Natural language processing is in a curious place right now. It’s not immediately obvious how successful it’s been, or how close the field is to viable, production-ready techniques (in the same way that, say, computer vision is). For example, Sebastian Ruder predicted that the field is close to a watershed moment, and that within a year we’ll have downloadable language models (that was six months ago, and, uh…). However, Ana Marasović points out that there is a tremendous amount of work demonstrating that:
“despite good performance on benchmark datasets, modern NLP techniques are nowhere near the skill of humans at language understanding and reasoning when making sense of novel natural language inputs”.
I am confident that I am very bad at making lofty predictions about the future. Instead, I’ll try to talk about something I know a bit about: simple solutions to concrete problems, with some Bayesianism thrown in for good measure .
This blog post will summarize some literature on probabilistic and Bayesian matrix factorization methods, keeping an eye out for applications to one specific task in NLP: text clustering. It’s exactly what it sounds like, and there’s been a fair amount of success in applying text clustering to many other NLP tasks (e.g. check out these examples in document organization, corpus summarization and document classification).
A natural question is: why is matrix factorization1 a good technique to use for text clustering? Because it is both a clustering and a feature engineering technique: it gives us a better view of the latent space! Matrix factorization lives an interesting double life: clustering technique by day, feature transformation technique by night. Aggarwal and Zhai suggest that chaining matrix factorization with some other clustering technique (e.g. agglomerative clustering or topic modelling) is common practice and is called concept decomposition, but I haven’t seen any other source back this up.
What follows is a literature review of three matrix factorization techniques for machine learning: one classical, one probabilistic and one Bayesian. Dive in!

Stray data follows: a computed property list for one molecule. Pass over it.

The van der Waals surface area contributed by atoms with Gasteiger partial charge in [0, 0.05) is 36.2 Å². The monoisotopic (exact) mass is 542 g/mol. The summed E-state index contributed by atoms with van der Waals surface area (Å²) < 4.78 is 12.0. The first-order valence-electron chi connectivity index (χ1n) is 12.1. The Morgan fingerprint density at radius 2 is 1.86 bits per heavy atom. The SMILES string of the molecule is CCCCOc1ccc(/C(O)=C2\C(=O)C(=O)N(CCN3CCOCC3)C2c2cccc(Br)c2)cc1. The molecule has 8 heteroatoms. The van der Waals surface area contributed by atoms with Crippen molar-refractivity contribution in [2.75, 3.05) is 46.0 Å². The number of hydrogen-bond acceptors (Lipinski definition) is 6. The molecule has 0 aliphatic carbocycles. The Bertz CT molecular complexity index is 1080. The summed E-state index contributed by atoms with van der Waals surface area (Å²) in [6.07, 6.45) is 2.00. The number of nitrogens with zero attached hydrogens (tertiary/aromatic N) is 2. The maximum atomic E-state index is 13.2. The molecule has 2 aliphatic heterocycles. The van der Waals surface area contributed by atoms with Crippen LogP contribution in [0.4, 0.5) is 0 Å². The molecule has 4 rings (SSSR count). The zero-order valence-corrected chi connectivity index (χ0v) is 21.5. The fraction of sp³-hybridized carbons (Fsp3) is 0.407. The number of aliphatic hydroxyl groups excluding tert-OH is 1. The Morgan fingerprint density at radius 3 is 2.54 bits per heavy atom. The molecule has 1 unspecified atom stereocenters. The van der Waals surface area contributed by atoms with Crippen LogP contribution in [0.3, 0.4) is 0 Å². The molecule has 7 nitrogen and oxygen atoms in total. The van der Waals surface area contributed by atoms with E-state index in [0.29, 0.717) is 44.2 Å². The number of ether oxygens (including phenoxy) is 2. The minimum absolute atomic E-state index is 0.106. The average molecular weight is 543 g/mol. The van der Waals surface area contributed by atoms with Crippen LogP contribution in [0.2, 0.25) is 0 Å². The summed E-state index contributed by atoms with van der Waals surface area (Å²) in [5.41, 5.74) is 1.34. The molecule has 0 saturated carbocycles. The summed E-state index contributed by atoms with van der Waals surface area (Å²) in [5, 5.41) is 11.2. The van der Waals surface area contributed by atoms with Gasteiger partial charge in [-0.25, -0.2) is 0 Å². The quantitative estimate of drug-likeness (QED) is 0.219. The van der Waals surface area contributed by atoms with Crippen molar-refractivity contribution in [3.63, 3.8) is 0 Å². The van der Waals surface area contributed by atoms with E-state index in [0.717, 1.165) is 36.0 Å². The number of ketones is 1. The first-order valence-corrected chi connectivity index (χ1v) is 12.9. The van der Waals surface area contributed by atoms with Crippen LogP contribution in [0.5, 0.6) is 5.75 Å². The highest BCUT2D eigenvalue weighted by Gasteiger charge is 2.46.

Non-Negative Matrix Factorization (NMF)
Factorize your (entrywise non-negative) matrix as , where is and is . is the dimensionality of your latent space, and each latent dimension usually comes to quantify something with semantic meaning. There are several algorithms to compute this factorization, but Lee and Seung’s multiplicative update rule (originally published in NIPS 2000) is most popular.
Fairly simple: enough said, I think.
Probabilistic Matrix Factorization (PMF)
Originally introduced as a paper at NIPS 2007, probabilistic matrix factorization is essentially the exact same model as NMF, but with uncorrelated (a.k.a. “spherical”) multivariate Gaussian priors placed on the rows and columns of and . Expressed as a graphical model, PMF would look like this:
Note that the priors are placed on the rows of the and matrices.
The authors then (somewhat disappointing) proceed to find the MAP estimate of the and matrices. They show that maximizing the posterior is equivalent to minimizing the sum-of-squared-errors loss function with two quadratic regularization terms:
where denotes the Frobenius norm, and is 1 if document contains word , and 0 otherwise.
This loss function can be minimized via gradient descent, and implemented in your favorite deep learning framework (e.g. Tensorflow or PyTorch).
The problem with this approach is that while the MAP estimate is often a reasonable point in low dimensions, it becomes very strange in high dimensions, and is usually not informative or special in any way. Read Ferenc Huszár’s blog post for more.
Bayesian Probabilistic Matrix Factorization (BPMF)
Strictly speaking, PMF is not a Bayesian model. After all, there aren’t any priors or posteriors, only fixed hyperparameters and a MAP estimate. Bayesian probabilistic matrix factorization, originally published by researchers from the University of Toronto is a fully Bayesian treatment of PMF.
Instead of saying that the rows/columns of U and V are normally distributed with zero mean and some precision matrix, we place hyperpriors on the mean vector and precision matrices. The specific priors are Wishart priors on the covariance matrices (with scale matrix and degrees of freedom), and Gaussian priors on the means (with mean and covariance equal to the covariance given by the Wishart prior). Expressed as a graphical model, BPMF would look like this:
Note that, as above, the priors are placed on the rows of the and matrices, and that is the dimensionality of latent space (i.e. the number of latent dimensions in the factorization).
The authors then sample from the posterior distribution of and using a Gibbs sampler. Sampling takes several hours: somewhere between 5 to 180, depending on how many samples you want. Nevertheless, the authors demonstrate that BPMF can achieve more accurate and more robust results on the Netflix data set.
I would propose two changes to the original paper:
- Use an LKJ prior on the covariance matrices instead of a Wishart prior. According to Michael Betancourt and the PyMC3 docs, this is more numerically stable, and will lead to better inference.
- Use a more robust sampler such as NUTS (instead of a Gibbs sampler), or even resort to variational inference. The paper makes it clear that BPMF is a computationally painful endeavor, so any speedup to the method would be a great help. It seems to me that for practical real-world applications to collaborative filtering, we would want to use variational inference. Netflix ain’t waiting 5 hours for their recommendations.
which is, by the way, a severely underappreciated technique in machine learning ↩